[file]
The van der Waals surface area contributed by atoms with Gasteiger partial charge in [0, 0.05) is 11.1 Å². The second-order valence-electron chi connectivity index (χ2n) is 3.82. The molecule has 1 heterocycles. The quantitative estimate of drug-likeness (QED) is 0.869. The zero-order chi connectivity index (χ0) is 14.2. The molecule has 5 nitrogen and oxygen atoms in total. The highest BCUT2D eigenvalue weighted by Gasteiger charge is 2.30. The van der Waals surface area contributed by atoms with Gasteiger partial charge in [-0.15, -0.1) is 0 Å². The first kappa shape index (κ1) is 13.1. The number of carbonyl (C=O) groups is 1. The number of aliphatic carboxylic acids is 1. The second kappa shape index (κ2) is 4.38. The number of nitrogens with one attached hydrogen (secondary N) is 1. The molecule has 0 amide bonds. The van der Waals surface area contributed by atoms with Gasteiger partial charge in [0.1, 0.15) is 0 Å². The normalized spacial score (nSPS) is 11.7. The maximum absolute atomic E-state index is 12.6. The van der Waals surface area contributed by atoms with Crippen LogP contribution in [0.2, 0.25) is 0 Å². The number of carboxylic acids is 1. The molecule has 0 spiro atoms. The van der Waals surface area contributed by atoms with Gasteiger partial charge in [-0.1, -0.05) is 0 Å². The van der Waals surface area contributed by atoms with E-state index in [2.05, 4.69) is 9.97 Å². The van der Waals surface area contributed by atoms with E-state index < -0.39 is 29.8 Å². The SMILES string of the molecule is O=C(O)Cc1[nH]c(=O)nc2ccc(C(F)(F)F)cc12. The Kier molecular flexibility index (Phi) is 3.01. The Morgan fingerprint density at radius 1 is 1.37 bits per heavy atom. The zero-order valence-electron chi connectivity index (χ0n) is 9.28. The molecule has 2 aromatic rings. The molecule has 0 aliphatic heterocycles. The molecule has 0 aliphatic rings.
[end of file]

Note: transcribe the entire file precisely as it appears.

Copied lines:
The van der Waals surface area contributed by atoms with Gasteiger partial charge in [0, 0.05) is 11.1 Å². The second-order valence-electron chi connectivity index (χ2n) is 3.82. The molecule has 1 heterocycles. The quantitative estimate of drug-likeness (QED) is 0.869. The zero-order chi connectivity index (χ0) is 14.2. The molecule has 5 nitrogen and oxygen atoms in total. The highest BCUT2D eigenvalue weighted by Gasteiger charge is 2.30. The van der Waals surface area contributed by atoms with Gasteiger partial charge in [-0.15, -0.1) is 0 Å². The first kappa shape index (κ1) is 13.1. The number of carbonyl (C=O) groups is 1. The number of aliphatic carboxylic acids is 1. The second kappa shape index (κ2) is 4.38. The number of nitrogens with one attached hydrogen (secondary N) is 1. The molecule has 0 amide bonds. The van der Waals surface area contributed by atoms with Gasteiger partial charge in [0.1, 0.15) is 0 Å². The normalized spacial score (nSPS) is 11.7. The maximum absolute atomic E-state index is 12.6. The van der Waals surface area contributed by atoms with Crippen LogP contribution in [0.2, 0.25) is 0 Å². The number of carboxylic acids is 1. The molecule has 0 spiro atoms. The van der Waals surface area contributed by atoms with Gasteiger partial charge in [-0.1, -0.05) is 0 Å². The van der Waals surface area contributed by atoms with E-state index in [2.05, 4.69) is 9.97 Å². The van der Waals surface area contributed by atoms with E-state index < -0.39 is 29.8 Å². The SMILES string of the molecule is O=C(O)Cc1[nH]c(=O)nc2ccc(C(F)(F)F)cc12. The Kier molecular flexibility index (Phi) is 3.01. The Morgan fingerprint density at radius 1 is 1.37 bits per heavy atom. The zero-order valence-electron chi connectivity index (χ0n) is 9.28. The molecule has 2 aromatic rings. The molecule has 0 aliphatic heterocycles. The molecule has 0 aliphatic rings.